Thursday, June 25, 2009

Relining Brake Shoes

The brake linings on the front of the DeLuxe are practically shot.  The rear aren't so bad, so I'll let those go for a while.  I didn't want to pay to send my brake shoes back to England for relining, so I talked to some of the local antique car guys.  I was recommended to get some "green gripper" Semi-Metallic Woven brake lining material from McMaster-Carr.  The catalog number is 6224K115.  It comes in 1 inch strips and is available in 3/16 inch thick rolls.  It came the NEXT day.  McMaster-Carr is amazing.

The next trick is to remove the old brake lining and take some measurements.  The brass rivets drill out nicely with a 1/8" drill bit.  Once seperated I used a depth gauge and subtracted that from the total thickness to arrive at a 0.057" thickness to leave at the bottom.

To create a counterbore tool.  I took a 1/4" cheapo twist drill bit and mounted it in the lathe.  I strapped my trusty Dremel to the tool post with a grinding wheel.  I slowly removed half the thickness of the tip of the drill.  I was mindful to keep the 1/4" step nice and sharp.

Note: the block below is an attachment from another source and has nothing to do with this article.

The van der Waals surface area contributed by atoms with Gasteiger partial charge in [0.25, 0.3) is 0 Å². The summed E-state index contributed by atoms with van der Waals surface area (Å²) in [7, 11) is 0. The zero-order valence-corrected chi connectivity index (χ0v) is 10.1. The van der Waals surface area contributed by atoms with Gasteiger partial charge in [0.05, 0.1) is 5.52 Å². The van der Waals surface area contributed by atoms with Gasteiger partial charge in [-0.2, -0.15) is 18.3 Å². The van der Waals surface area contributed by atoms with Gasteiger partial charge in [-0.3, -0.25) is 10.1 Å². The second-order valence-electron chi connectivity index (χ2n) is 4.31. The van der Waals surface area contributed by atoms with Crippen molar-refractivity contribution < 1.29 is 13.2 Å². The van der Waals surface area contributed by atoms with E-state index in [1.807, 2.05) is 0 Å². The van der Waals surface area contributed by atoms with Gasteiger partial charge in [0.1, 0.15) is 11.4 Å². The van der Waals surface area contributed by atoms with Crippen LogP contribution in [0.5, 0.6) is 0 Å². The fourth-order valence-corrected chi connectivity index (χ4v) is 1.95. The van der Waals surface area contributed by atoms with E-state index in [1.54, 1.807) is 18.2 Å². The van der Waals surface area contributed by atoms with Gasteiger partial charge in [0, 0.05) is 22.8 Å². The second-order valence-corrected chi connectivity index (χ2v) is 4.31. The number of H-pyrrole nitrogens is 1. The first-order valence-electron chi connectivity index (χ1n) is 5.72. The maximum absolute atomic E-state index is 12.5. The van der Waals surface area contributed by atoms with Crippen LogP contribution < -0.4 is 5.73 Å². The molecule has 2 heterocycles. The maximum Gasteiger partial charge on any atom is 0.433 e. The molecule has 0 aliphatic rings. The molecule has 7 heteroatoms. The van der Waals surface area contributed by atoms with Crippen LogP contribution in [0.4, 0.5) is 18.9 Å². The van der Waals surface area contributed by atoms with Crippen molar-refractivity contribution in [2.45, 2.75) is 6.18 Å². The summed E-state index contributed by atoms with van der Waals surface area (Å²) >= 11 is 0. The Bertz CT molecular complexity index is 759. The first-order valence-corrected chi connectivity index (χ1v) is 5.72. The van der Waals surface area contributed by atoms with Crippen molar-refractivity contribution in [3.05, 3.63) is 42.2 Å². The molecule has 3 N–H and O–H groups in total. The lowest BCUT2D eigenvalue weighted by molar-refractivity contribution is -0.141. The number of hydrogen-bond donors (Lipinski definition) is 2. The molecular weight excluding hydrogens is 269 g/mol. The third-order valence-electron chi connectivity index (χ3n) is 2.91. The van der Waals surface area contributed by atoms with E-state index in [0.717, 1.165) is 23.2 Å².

I mounted the counterbore bit into the drill press, and set the depth limit jam nuts to that 0.057 inch limit using some feeler gauges.  Placing the new lining carefully around the shoe,  I marked the first two holes... made a pilot hole with the tip of the counterbore bit, from the back of the shoe.  Then flipping the new lining over to the drum side, I counterbored it.  The rivets will drop into the counterbore the same as the stock rivets and can be set in place from the rear of the shoe.

What would be nice would be a kleko that I could hold the shoe in place at the end while working toward the other end.  The excess 1/8" of the brake lining can be easily removed by grinder to obtain the same 7/8" width of the shoe.

I'll likely epoxy the new lining to the shoe for added security.

Its beer 'oclock... I deserve it.

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